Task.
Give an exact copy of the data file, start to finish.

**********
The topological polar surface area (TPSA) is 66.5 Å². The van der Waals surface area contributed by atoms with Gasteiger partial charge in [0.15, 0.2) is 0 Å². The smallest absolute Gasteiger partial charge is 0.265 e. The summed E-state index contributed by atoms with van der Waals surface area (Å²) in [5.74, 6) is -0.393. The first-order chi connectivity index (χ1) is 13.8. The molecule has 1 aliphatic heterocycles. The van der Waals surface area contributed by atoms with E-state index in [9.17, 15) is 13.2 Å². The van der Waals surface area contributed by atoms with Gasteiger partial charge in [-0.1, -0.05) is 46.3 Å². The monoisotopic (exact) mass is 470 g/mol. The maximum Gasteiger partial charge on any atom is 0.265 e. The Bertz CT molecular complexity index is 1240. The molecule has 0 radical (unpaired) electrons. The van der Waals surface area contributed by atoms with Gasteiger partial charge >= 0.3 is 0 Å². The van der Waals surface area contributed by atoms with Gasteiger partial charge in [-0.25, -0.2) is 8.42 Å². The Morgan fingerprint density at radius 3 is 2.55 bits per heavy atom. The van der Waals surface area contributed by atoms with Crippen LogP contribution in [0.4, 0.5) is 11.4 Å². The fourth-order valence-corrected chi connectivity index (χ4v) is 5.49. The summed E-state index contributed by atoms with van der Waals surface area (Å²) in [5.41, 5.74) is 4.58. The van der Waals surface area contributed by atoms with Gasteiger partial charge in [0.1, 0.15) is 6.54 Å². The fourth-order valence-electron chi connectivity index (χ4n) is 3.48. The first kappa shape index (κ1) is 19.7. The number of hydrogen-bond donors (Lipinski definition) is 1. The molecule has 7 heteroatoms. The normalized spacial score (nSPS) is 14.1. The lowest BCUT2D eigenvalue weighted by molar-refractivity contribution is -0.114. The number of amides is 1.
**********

The topological polar surface area (TPSA) is 66.5 Å². The van der Waals surface area contributed by atoms with Gasteiger partial charge in [0.15, 0.2) is 0 Å². The smallest absolute Gasteiger partial charge is 0.265 e. The summed E-state index contributed by atoms with van der Waals surface area (Å²) in [5.74, 6) is -0.393. The first-order chi connectivity index (χ1) is 13.8. The molecule has 1 aliphatic heterocycles. The van der Waals surface area contributed by atoms with E-state index in [9.17, 15) is 13.2 Å². The van der Waals surface area contributed by atoms with Gasteiger partial charge in [-0.1, -0.05) is 46.3 Å². The monoisotopic (exact) mass is 470 g/mol. The maximum Gasteiger partial charge on any atom is 0.265 e. The Bertz CT molecular complexity index is 1240. The molecule has 0 radical (unpaired) electrons. The van der Waals surface area contributed by atoms with Gasteiger partial charge >= 0.3 is 0 Å². The van der Waals surface area contributed by atoms with Gasteiger partial charge in [-0.25, -0.2) is 8.42 Å². The Morgan fingerprint density at radius 3 is 2.55 bits per heavy atom. The van der Waals surface area contributed by atoms with Crippen LogP contribution in [0.4, 0.5) is 11.4 Å². The fourth-order valence-corrected chi connectivity index (χ4v) is 5.49. The summed E-state index contributed by atoms with van der Waals surface area (Å²) in [5.41, 5.74) is 4.58. The van der Waals surface area contributed by atoms with Gasteiger partial charge in [0.1, 0.15) is 6.54 Å². The fourth-order valence-electron chi connectivity index (χ4n) is 3.48. The first kappa shape index (κ1) is 19.7. The number of hydrogen-bond donors (Lipinski definition) is 1. The molecule has 7 heteroatoms. The normalized spacial score (nSPS) is 14.1. The lowest BCUT2D eigenvalue weighted by molar-refractivity contribution is -0.114. The number of amides is 1.